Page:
This dichotomy - between boundless mercy and endless suffering - is one that has fascinated me since I first picked up a Bible and began exploring its pages. How can a Divine being be both fully-benevolent and yet also potentially malevolent to such extremes? Philosophers and Theologians have spent millenia wrestling with these questions and have spun out countless theories to accomodate for this weird discrepency, either by explaining it or by criticizing it. This split between a God who seems to want nothing but the best for his children, but who is also creepily-eager to blind his people personally so as to prevent them from recieving his grace, is bizarre and compelling and Mystical in the capital-M sense of the word.

One way to explain this discrepency is to assign both "positive" and "negative" aspects to the Divine. Another is to claim that God is ineffable, incapable of being fully understood in aspect or in motivation. Still another is to suggest that God is "merciful to all, compassionate to each" person who accepts his Divinity and lives by "the straight path," but this explanation fails to account for the actions of a God who seems comfortable stacking the deck by making some of his children fundamentally incapable of finding said-path.

What do you think? Is this seemingly-irreconcilable split explicable? Are we dealing, ultimately, with what amounts to a description of Nature itself - both its bounty and its wrath? How do you reconcile this?

They Eat Their Own

Here’s some interesting news. Karl Rove and GOP favorite Mike Castle (R-Del) are now apparently “Republicans In Name Only,” or “RINOs.” If you’re not familiar with the term “RINO,” good for you. It means that you don’t spend much time reading the invective of crazed, double-thinking internet columnists and commentators. Basically, it’s the nastiest thing you can say about a Republican other than to claim that he’s “a liberal” (Oooooh).

After Christine O’Donnell’s “surprise” victory in the Primaries this week, Rove had this to say:

“It does conservatives little good to support candidates who at the end of the day while they may be conservative in their public statements do not event the characteristics of rectitude, truthfulness and sincerity and character that the voters are looking for… I mean, there were a lot of nutty things she has been saying that just simply don't add up... I'm for the Republican, but I got to tell you, we were looking at eight to nine seats in the Senate. We are now looking at seven to eight in my opinion. This is not a race we're going to be able to win.”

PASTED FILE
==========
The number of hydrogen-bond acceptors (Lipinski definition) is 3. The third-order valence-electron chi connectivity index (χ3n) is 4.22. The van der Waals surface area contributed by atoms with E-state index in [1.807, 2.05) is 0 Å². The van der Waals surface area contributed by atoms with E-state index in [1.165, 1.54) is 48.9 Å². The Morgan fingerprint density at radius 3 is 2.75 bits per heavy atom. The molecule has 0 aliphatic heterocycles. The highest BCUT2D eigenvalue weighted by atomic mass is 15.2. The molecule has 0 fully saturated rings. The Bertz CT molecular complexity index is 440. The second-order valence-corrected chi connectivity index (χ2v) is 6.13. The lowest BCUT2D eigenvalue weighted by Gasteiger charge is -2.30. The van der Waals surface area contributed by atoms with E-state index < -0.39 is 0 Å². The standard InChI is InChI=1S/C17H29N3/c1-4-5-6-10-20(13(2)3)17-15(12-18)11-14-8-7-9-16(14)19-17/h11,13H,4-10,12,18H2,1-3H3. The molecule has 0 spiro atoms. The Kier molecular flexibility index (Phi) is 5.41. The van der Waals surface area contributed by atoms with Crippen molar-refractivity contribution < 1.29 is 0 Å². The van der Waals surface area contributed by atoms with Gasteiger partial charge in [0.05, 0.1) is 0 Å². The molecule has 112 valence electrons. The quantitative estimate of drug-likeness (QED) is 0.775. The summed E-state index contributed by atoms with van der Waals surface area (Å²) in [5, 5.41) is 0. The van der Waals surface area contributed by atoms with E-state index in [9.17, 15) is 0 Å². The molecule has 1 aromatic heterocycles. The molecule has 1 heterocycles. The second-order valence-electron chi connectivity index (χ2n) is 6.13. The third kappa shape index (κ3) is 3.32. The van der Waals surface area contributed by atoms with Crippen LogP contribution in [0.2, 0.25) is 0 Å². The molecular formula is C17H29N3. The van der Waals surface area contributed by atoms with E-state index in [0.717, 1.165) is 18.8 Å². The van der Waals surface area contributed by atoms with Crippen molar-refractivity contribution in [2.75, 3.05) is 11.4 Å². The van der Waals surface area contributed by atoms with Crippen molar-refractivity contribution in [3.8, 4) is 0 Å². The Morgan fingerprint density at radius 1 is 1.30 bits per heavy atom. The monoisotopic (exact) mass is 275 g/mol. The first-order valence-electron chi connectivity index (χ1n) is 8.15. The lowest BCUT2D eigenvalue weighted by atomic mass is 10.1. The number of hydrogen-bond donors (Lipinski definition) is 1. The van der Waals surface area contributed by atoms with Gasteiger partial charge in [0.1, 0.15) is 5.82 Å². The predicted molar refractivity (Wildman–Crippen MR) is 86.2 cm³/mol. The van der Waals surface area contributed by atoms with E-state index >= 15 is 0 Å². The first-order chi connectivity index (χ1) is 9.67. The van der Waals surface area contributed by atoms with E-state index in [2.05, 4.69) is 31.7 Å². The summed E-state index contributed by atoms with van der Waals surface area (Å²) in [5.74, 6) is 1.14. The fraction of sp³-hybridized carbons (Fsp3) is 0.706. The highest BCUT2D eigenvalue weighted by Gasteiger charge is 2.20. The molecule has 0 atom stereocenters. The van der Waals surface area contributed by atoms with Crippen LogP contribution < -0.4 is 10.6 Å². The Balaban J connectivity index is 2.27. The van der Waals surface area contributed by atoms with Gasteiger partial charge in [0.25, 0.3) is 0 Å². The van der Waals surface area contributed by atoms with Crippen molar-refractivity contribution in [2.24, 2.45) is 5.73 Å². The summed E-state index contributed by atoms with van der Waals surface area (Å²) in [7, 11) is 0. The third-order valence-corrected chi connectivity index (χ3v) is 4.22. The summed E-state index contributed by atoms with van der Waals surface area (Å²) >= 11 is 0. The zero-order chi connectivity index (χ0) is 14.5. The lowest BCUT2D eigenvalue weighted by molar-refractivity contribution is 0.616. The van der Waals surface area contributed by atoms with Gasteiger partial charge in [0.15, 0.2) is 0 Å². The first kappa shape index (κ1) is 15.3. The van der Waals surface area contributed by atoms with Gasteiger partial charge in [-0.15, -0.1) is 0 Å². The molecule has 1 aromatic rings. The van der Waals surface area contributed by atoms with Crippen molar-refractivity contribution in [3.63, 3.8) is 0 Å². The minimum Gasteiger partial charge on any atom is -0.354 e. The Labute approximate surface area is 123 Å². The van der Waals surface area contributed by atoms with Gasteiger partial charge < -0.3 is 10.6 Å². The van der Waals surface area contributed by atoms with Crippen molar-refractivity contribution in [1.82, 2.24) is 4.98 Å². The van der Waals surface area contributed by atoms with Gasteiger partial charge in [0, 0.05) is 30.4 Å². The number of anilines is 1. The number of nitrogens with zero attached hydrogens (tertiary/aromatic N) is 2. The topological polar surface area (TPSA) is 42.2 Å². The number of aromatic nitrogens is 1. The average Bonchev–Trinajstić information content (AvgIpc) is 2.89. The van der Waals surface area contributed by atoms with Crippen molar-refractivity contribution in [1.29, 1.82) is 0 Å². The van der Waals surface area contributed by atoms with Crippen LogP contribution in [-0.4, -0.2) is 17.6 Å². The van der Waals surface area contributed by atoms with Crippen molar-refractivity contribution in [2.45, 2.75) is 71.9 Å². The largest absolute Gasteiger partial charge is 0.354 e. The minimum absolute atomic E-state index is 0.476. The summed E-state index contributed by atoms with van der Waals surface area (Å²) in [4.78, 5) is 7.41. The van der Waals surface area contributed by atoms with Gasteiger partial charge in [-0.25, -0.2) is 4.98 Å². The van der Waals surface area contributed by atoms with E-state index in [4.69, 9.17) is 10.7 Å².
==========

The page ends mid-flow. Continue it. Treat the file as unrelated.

Pragmatic, strategic, analytical. These were all strengths for Karl Rove. Now, thanks to Tea Party fever, they’ve become severe liabilities. If you need any indication of just how divided the Republican party is at this point in time you need only to read the following comments from some of the Right Wing's craziest, most craven commentators:

Sean Hannity: “He sounds like a liberal, blaming other people!”

Sarah Palin: “"Well, bless his heart…We love our friends, they're in the machine, the expert politicos.”

(Note: “Bless his heart” is, as everyone knows, the Southern equivalent of “F*ck him.”)

Michelle Malkin: “Rove came across as an effete sore loser instead of the supposedly brilliant and grounded GOP strategists that he’s supposed to be. Expect more Washington Republicans to start sounding like Tea Party-bashing libs as their entrenched incumbent friends go down.”

Machelle Malkin Part Deux: “The conservative base is in full-scale revolt. This is a good and healthy thing. Close political observers of and on the Right know that the revolt against Big Government/Open-Borders Rove/Bush-ism has been brewing a long time…”

Really? A long time? You mean since they left the White House? Rove was practically the patron saint of Conservatism only two years ago. Now that he no longer serves the Corporate interests of folks like the Koch family (the ostensible creators of the Tea Party movement, and about the least "Populist" clan you can possibly imagine) and Rupert Murdoch he's apparently meat for the the beast.

Some of the comments from my Fellow Americans are as revealing as they are disturbing:

“This was stunning! I could hardly believe what I was seeing. Rove cranked up a one man smear campaign on live TV…”

“He’s went so dirty and combative .. I’m still reeling.”

Hey Karl, wake up and smell the Patriots! We're having a Revolution on November 2nd! And if the Voting Booth doesn't work, we'll go the old fashioned way.”

See what I mean? Revealing and disturbing. I empathize with the anger that many people in the “Tea Party” are feeling toward “the Establishment.” That anger is, frankly, well-founded. We’re in the midst of an economic recession that’s cost many, many people their jobs, their homes, and their feeling of overall safety. Our government is largely geared toward serving Corporatist interests over and above the interests of The People. Our elected representatives have consistently sold out their constituents for a piece of the Wall St. pie.

All of these are reasons to be legitimately furious.

And yet, the cognitive dissonance on display here is staggering. The notion that Republicans could be stunned by Rove playing perceived “dirty tricks” tells me that the people making these comments willfully ignored the countless instances during Bush’s administration in which Rove did just that. The fact that the economic difficulties we’re now facing as a country can be laid in large, undeniable part at the feet of a Republican administration who spent trillions of dollars on a war that was obviously, blatantly, desired and so poorly justified as to have been laughable – not simply in “hindsight,” as many of our spineless Media spokesheads are so fond of claiming in an effort to extricate themselves from deserved culpability, but at the time of its inception – seems not to occur to these people at all.